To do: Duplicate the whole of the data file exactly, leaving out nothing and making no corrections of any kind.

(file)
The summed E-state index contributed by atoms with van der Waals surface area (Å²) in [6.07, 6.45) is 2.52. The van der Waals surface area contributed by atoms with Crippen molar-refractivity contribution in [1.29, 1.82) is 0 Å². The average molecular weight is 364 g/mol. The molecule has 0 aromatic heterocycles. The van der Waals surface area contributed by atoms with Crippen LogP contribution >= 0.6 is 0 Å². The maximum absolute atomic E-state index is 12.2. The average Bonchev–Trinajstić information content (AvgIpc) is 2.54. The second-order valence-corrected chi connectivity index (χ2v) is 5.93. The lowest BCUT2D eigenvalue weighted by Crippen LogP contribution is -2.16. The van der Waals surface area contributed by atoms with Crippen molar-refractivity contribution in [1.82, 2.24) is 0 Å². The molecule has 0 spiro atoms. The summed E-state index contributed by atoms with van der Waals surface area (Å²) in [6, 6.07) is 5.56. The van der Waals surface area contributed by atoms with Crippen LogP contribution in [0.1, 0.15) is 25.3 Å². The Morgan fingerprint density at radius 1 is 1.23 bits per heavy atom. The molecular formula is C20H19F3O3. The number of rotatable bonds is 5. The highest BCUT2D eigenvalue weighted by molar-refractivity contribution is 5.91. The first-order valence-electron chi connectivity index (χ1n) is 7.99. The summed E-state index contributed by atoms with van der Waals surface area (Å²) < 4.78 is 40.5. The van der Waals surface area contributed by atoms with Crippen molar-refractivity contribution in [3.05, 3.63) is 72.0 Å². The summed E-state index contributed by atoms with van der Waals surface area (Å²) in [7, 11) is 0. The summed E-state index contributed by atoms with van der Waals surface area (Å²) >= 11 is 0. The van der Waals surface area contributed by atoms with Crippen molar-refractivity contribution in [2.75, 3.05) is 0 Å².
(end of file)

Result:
The summed E-state index contributed by atoms with van der Waals surface area (Å²) in [6.07, 6.45) is 2.52. The van der Waals surface area contributed by atoms with Crippen molar-refractivity contribution in [1.29, 1.82) is 0 Å². The average molecular weight is 364 g/mol. The molecule has 0 aromatic heterocycles. The van der Waals surface area contributed by atoms with Crippen LogP contribution >= 0.6 is 0 Å². The maximum absolute atomic E-state index is 12.2. The average Bonchev–Trinajstić information content (AvgIpc) is 2.54. The second-order valence-corrected chi connectivity index (χ2v) is 5.93. The lowest BCUT2D eigenvalue weighted by Crippen LogP contribution is -2.16. The van der Waals surface area contributed by atoms with Crippen molar-refractivity contribution in [1.82, 2.24) is 0 Å². The molecule has 0 spiro atoms. The summed E-state index contributed by atoms with van der Waals surface area (Å²) in [6, 6.07) is 5.56. The van der Waals surface area contributed by atoms with Crippen LogP contribution in [0.1, 0.15) is 25.3 Å². The Morgan fingerprint density at radius 1 is 1.23 bits per heavy atom. The molecular formula is C20H19F3O3. The number of rotatable bonds is 5. The highest BCUT2D eigenvalue weighted by molar-refractivity contribution is 5.91. The first-order valence-electron chi connectivity index (χ1n) is 7.99. The summed E-state index contributed by atoms with van der Waals surface area (Å²) < 4.78 is 40.5. The van der Waals surface area contributed by atoms with Crippen molar-refractivity contribution in [3.05, 3.63) is 72.0 Å². The summed E-state index contributed by atoms with van der Waals surface area (Å²) in [7, 11) is 0. The summed E-state index contributed by atoms with van der Waals surface area (Å²) >= 11 is 0. The van der Waals surface area contributed by atoms with Crippen molar-refractivity contribution in [2.75, 3.05) is 0 Å².